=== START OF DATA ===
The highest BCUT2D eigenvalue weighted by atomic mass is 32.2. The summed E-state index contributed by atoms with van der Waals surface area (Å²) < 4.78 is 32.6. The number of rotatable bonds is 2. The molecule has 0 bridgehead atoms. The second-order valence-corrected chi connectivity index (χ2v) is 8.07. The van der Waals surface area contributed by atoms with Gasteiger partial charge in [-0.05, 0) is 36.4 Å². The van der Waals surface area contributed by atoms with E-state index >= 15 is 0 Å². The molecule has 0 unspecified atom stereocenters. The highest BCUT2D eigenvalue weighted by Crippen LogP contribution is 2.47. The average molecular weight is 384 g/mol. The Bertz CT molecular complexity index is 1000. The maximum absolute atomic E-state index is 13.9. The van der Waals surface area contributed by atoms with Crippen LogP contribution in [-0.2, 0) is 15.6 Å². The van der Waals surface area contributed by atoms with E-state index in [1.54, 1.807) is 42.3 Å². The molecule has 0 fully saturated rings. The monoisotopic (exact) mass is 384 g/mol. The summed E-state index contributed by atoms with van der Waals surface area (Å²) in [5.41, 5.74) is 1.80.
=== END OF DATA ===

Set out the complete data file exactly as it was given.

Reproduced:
The highest BCUT2D eigenvalue weighted by atomic mass is 32.2. The summed E-state index contributed by atoms with van der Waals surface area (Å²) < 4.78 is 32.6. The number of rotatable bonds is 2. The molecule has 0 bridgehead atoms. The second-order valence-corrected chi connectivity index (χ2v) is 8.07. The van der Waals surface area contributed by atoms with Gasteiger partial charge in [-0.05, 0) is 36.4 Å². The van der Waals surface area contributed by atoms with E-state index >= 15 is 0 Å². The molecule has 0 unspecified atom stereocenters. The highest BCUT2D eigenvalue weighted by Crippen LogP contribution is 2.47. The average molecular weight is 384 g/mol. The Bertz CT molecular complexity index is 1000. The maximum absolute atomic E-state index is 13.9. The van der Waals surface area contributed by atoms with Crippen LogP contribution in [-0.2, 0) is 15.6 Å². The van der Waals surface area contributed by atoms with E-state index in [1.54, 1.807) is 42.3 Å². The molecule has 0 fully saturated rings. The monoisotopic (exact) mass is 384 g/mol. The summed E-state index contributed by atoms with van der Waals surface area (Å²) in [5.41, 5.74) is 1.80.